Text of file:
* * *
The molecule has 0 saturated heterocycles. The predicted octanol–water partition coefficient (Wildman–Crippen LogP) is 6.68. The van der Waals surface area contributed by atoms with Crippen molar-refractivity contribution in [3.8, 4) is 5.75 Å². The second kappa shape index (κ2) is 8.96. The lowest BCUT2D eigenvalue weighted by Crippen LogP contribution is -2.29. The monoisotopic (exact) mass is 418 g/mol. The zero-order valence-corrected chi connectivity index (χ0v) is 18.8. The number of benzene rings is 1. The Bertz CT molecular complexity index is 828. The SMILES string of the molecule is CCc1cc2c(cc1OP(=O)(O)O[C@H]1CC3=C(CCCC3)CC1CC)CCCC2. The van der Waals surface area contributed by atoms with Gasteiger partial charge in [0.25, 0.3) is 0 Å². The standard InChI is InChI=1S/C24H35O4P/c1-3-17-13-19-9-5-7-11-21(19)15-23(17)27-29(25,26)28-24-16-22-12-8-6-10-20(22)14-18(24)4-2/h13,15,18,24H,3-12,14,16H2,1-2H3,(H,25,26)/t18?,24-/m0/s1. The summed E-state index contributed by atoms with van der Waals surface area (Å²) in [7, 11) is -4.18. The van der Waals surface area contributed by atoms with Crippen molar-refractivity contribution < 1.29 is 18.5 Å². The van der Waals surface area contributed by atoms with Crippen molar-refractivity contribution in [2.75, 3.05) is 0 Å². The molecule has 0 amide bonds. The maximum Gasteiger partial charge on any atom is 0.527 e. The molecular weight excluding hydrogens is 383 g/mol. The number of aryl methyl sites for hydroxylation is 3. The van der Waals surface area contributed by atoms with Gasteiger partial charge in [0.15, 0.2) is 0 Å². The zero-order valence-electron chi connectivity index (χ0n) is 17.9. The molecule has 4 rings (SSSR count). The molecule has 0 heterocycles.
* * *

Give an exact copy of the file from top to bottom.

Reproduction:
The molecule has 0 saturated heterocycles. The predicted octanol–water partition coefficient (Wildman–Crippen LogP) is 6.68. The van der Waals surface area contributed by atoms with Crippen molar-refractivity contribution in [3.8, 4) is 5.75 Å². The second kappa shape index (κ2) is 8.96. The lowest BCUT2D eigenvalue weighted by Crippen LogP contribution is -2.29. The monoisotopic (exact) mass is 418 g/mol. The zero-order valence-corrected chi connectivity index (χ0v) is 18.8. The number of benzene rings is 1. The Bertz CT molecular complexity index is 828. The SMILES string of the molecule is CCc1cc2c(cc1OP(=O)(O)O[C@H]1CC3=C(CCCC3)CC1CC)CCCC2. The van der Waals surface area contributed by atoms with Gasteiger partial charge in [0.25, 0.3) is 0 Å². The standard InChI is InChI=1S/C24H35O4P/c1-3-17-13-19-9-5-7-11-21(19)15-23(17)27-29(25,26)28-24-16-22-12-8-6-10-20(22)14-18(24)4-2/h13,15,18,24H,3-12,14,16H2,1-2H3,(H,25,26)/t18?,24-/m0/s1. The summed E-state index contributed by atoms with van der Waals surface area (Å²) in [7, 11) is -4.18. The van der Waals surface area contributed by atoms with Crippen molar-refractivity contribution < 1.29 is 18.5 Å². The van der Waals surface area contributed by atoms with Crippen molar-refractivity contribution in [2.75, 3.05) is 0 Å². The molecule has 0 amide bonds. The maximum Gasteiger partial charge on any atom is 0.527 e. The molecular weight excluding hydrogens is 383 g/mol. The number of aryl methyl sites for hydroxylation is 3. The van der Waals surface area contributed by atoms with Gasteiger partial charge in [0.15, 0.2) is 0 Å². The zero-order valence-electron chi connectivity index (χ0n) is 17.9. The molecule has 4 rings (SSSR count). The molecule has 0 heterocycles.